Exploratory research is known to be the best suited for situations that have relatively little or nothing known about the study. The essence of this research design is to focus on two main ingredients - listening and discovering, in order to provide a great understanding of a concept (Wong, 1999) and to clarify and define the nature of a problem (Zikmund, 2000). These authors also pointed out that exploratory research can be conducted with four approaches which are literature search, experience survey, focus group discussion and in-depth interview. These open-ended, flexible and interactive qualitative approaches help to formulate problems more precisely but not providing accurate statistical information.

Descriptive research aims a describing the characteristics of the population under the study such as the behaviors of employees. It is primarily concerned with the gathering of numeric, measurable data and it is recommended when the research purpose is centered on providing accurate, statistically reliable data. Descriptive research is being broken down into both longitudinal and cross-sectional studies (Zikmund, 2000 and Wong, 1999). Longitudinal studies involve panels (Churchill, 1991) and provide measurements at successive points of time of an event. On the other hand, being the most common and familiar (Churchill, 1991), cross-sectional studies describe an event at one particular point of time and it is useful in facilitating comparisons between different population subgroups (Wong, 1999).

Finally, causal research is to explore and establish a cause-and-effect relationship, if any, between variables through laboratory and/or field experiments (Wong, 1999, p58).

Cross-sectional study was chosen for this study. This is because cross-sectional study relies on a sample of elements from the population of interest that are measured at a single point in time (Churchill, 1999) and it can at best yield measurement data (Wong, 1999, p. 57). Hence, this research design suit in this study because it attempted to measure how consumers make decision.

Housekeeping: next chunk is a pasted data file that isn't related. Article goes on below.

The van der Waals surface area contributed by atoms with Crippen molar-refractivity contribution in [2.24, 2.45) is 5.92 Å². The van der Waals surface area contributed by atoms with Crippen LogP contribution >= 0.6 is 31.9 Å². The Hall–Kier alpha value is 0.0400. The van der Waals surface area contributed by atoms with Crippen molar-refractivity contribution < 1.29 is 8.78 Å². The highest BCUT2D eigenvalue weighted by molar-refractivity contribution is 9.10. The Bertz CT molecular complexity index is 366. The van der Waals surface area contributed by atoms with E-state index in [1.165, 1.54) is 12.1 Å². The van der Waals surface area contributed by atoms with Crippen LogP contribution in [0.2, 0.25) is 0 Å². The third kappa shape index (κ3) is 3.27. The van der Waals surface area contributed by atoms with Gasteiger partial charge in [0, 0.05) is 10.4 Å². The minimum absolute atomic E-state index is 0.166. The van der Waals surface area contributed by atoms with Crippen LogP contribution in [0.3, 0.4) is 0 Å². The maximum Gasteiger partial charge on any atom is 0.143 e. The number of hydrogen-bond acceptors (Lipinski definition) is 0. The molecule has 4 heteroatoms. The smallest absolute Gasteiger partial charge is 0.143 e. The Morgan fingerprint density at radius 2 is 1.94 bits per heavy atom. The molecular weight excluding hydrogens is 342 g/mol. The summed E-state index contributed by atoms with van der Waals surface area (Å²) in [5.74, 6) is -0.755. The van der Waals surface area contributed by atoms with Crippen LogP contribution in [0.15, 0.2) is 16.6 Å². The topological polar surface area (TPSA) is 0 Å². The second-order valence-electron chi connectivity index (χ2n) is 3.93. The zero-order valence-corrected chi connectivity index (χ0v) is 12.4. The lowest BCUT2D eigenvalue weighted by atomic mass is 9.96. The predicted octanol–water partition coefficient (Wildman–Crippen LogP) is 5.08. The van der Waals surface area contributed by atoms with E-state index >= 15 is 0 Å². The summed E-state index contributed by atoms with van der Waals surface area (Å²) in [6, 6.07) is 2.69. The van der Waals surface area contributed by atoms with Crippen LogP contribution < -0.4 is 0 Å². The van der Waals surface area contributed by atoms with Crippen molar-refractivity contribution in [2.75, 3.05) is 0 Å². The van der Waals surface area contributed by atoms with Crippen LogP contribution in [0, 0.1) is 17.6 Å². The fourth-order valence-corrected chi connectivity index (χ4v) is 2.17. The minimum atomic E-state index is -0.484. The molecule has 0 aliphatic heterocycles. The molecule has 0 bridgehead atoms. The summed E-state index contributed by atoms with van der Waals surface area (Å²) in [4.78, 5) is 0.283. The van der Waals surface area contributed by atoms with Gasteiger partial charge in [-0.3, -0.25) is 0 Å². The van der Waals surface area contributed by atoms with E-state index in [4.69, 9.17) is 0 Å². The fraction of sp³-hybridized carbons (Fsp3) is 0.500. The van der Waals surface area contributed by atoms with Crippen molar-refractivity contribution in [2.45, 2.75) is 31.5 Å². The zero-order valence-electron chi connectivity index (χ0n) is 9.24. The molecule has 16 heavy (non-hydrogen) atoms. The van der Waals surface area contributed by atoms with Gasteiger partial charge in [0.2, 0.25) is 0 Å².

3.2 Study Aim and Objectives

The main aim of this study was to investigate career development issues in the retail sector and explore the experiences, barriers and problems to career advancement faced by women and men in management in the retail sector across England. The study also included shop floor workers to determine any barriers female and male employees at shop floor level encountered to accessing retail management positions. Findings from this study were used to formulate preliminary recommendations for policy changes and to develop further exploration of these issues. The project fully addressed the aims and priorities set out in the HE ESF objective 3, theme 4: ‘Research into gender discrimination.' More specifically, the overall objectives were to:

  • Investigate two sets of potential reasons for staff leaving the company: firstly, those that accelerate the exit of workers and staff and secondly, those that impede the efforts of retaining staff in the organization.
  • Identify strategies for overcoming these reasons.
  • Investigate the feasibility of constructing a company database, documenting the career paths of workers in the merchandise industry.
  • Develop a promotion system, which is more sensitive to the needs of employees
  • Develop an image of the company, which is based entirely upon team cohesion.
  • Provide a concept of role models, which can be utilized by employees to resolve possible work life balance conflicts.
  • Produce a set of solutions, which can be applied to other merchandising settings.
  • Develop, publish and disseminate good practice guidelines and recommendations using reports, conference presentations, feedback seminars, academic journals and merchandise specialist and national press.

3.2 Interview Design

Wong (1999, p.54) pointed out that descriptive research requires a reasonably large number of respondents (i.e., sample size) to supply the required information.

Although it is recognized that a convenience sample is not always truly representative of the population, the author of this study had decided to adopt this method due to time restraints. The author adopted convenience sampling of non-probability sampling as it aids convenience and efficiency and also generates a large number of sample sizes. This is because it involves the selection of people who are most conveniently available to the interviewer (Wong, 1999). Due to time constraint, the gathering of responses for this study would be greatly base on convenience. Convenience gathering of responses and ability to contact the respondents (if necessary), has allowed the author of this study to choose both Marketing Institute of Singapore's (MIS) part-time and full-time students as the main target res